The Date: National Hunting and Fishing Day will be back! We
are looking forward to celebrate our 50th National Hunting
and Fishing Day together again on September 23, 2023 where
we host special needs children for a day of fishing!
• The event will be held at Island Beach State Park, Area
21. Address: IBSP, Rt. 35,
Seaside Park, NJ 08752
• Entry fee into the park will be waived; just state you are
there to participate in the NJBBA National Hunting &Fishing
• Volunteers will meet at 8:00am where we will host Coffee
• When participants arrive we will serve refreshments till
about 10am then proceed to the beach fishing till 12:00
• Break for lunch (our famous hot dog lunch with fixins’);
after lunch we will fish till about 1:30
• We will host the Regional Day School from Jackson and any
members with special needs children (beach wheelchairs can
be made available upon request).
• All refreshments, bait and tackle are supplied by NJBBA
however, donations are always welcome.
• We hope that members come out and volunteer for the day.
It is such a rewarding day with the thought that you are
doing something for others; it means a lot to them.
• Hope to see you there, For Information on our upcoming
event stay tuned to our website, NJBBA.org.
If you have any questions feel free to call me at
856-881-1822 or email me at:
Valerie Dzindzio #3937
Chairperson of NH&FD
National Hunting and Fishing Day
How a Good Idea Became a Great
Over 100 years ago, hunters and anglers were the earliest and most
vocal supporters of conservation and scientific wildlife management.
They were the first to recognize that rapid development and
unregulated uses of wildlife were threatening the future of many
Led by fellow sportsman President Theodore Roosevelt, these early
conservationists called for the first laws restricting the
commercial slaughter of wildlife. They urged sustainable use of fish
and game, created hunting and fishing licenses, and lobbied for
taxes on sporting equipment to provide funds for state conservation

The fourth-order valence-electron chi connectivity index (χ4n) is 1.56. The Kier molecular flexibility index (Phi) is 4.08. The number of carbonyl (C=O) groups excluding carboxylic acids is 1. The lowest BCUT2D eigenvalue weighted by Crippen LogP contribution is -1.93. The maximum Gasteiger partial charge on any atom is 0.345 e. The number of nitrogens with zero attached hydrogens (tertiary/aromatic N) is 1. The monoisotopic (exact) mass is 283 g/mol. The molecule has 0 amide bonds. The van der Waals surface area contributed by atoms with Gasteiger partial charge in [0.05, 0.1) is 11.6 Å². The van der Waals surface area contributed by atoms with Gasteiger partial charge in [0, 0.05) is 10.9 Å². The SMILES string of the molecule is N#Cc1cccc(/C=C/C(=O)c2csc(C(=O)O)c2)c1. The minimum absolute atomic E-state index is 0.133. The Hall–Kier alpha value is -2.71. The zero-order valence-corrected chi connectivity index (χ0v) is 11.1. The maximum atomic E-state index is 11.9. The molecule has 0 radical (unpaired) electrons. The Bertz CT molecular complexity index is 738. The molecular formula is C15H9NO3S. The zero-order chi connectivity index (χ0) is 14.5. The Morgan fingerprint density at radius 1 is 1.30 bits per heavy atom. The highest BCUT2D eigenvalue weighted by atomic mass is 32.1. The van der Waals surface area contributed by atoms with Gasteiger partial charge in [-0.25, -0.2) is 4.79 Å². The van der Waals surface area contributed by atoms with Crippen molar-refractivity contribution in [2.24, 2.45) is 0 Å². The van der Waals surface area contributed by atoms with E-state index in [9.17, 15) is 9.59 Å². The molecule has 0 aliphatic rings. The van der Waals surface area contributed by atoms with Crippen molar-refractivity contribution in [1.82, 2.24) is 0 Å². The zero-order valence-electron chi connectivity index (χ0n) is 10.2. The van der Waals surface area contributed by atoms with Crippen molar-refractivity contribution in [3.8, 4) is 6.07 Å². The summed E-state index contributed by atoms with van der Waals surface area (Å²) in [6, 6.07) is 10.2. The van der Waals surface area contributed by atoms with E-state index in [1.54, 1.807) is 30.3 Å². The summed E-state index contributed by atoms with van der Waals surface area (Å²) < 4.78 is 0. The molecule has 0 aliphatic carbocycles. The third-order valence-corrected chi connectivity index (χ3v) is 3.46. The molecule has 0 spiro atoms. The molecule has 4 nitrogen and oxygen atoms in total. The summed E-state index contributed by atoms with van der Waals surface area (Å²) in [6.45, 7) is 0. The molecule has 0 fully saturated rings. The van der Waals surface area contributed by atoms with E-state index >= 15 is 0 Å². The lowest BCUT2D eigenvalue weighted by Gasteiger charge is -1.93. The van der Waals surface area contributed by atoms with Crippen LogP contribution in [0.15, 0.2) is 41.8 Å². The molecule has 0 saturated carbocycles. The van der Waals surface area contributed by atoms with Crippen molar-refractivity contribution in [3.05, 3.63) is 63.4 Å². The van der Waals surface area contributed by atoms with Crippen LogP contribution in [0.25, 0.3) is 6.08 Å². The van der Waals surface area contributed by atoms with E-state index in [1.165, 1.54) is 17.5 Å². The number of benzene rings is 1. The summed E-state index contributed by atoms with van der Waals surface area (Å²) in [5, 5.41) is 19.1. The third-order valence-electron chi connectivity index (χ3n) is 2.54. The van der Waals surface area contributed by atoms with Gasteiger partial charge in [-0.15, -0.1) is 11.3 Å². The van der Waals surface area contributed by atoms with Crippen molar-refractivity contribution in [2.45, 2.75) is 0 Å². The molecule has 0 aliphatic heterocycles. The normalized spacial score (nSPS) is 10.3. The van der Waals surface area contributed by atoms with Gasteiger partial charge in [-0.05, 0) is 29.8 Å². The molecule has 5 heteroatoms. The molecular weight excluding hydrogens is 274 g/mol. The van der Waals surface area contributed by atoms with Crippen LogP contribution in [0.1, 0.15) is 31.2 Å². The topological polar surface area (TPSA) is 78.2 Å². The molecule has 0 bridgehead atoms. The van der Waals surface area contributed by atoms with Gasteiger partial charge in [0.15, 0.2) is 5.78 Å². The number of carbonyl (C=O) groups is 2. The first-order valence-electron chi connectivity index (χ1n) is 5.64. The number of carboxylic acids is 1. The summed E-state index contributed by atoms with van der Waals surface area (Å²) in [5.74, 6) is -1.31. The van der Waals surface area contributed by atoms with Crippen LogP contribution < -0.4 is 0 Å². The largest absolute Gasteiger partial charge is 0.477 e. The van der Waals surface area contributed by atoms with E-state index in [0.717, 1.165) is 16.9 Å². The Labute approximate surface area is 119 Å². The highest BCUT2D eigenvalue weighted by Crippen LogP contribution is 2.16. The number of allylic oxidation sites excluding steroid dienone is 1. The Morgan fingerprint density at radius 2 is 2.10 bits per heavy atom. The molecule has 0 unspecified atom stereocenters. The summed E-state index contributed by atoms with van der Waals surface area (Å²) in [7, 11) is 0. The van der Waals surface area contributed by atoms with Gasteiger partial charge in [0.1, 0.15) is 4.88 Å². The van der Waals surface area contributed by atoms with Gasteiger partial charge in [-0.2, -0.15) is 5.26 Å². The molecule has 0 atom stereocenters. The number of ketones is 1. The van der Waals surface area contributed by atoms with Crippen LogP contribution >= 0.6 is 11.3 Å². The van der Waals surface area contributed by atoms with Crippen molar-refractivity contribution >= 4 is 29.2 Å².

agencies. These actions were the foundation of the North American
wildlife conservation model, a science-based, user-pay system that
would foster the most dramatic conservation successes of all time.
The first to suggest an official day
of thanks to sportsmen was Ira Joffe, owner of Joffe's Gun Shop in
Upper Darby, Pa. In 1970, Pennsylvania Gov. Raymond Shafer adopted
Joffe's idea and created "Outdoor Sportsman's Day" in the state.
With determined prompting from the
National Shooting Sports Foundation, the concept soon emerged on the
floor of the U.S. Senate. In June 1971, Sen. Thomas McIntyre, N.H.,
introduced Joint Resolution 117 authorizing National Hunting and
Fishing Day on the fourth Saturday of every September. Rep. Bob
Sikes, Fla., introduced an identical measure in the House. In early
1972, Congress unanimously passed both bills.
On May 2, 1972, President Nixon
signed the first proclamation of National Hunting and Fishing Day,
writing, "I urge all citizens to join with outdoor sportsmen in the
wise use of our natural resources and in insuring their proper
management for the benefit of future generations."
By late summer, all 50 governors and
over 600 mayors had joined in by proclaiming state and local
versions of National Hunting and Fishing Day.
The response was dramatic.
More than 44 million Americans six
years of age and older enjoy fishing every year.
average angler spends $1,046 every year on the sport.
fish 557 million days per year.
38 million Americans hunt and fish.
quarter of all anglers are female.
and anglers support more jobs nationwide than the number of
people employed by Wal-Mart.
license sales and excise taxes on equipment, hunters and
anglers pay for most fish and wildlife conservation
and boaters have paid $3.6 billion in excise taxes since
Recreational anglers spend a staggering $41.5 billion a year
to fish. This has tremendous economic impacts.
spend almost $300 million a year just on ice.
spend more than $1 billion a year on bait alone.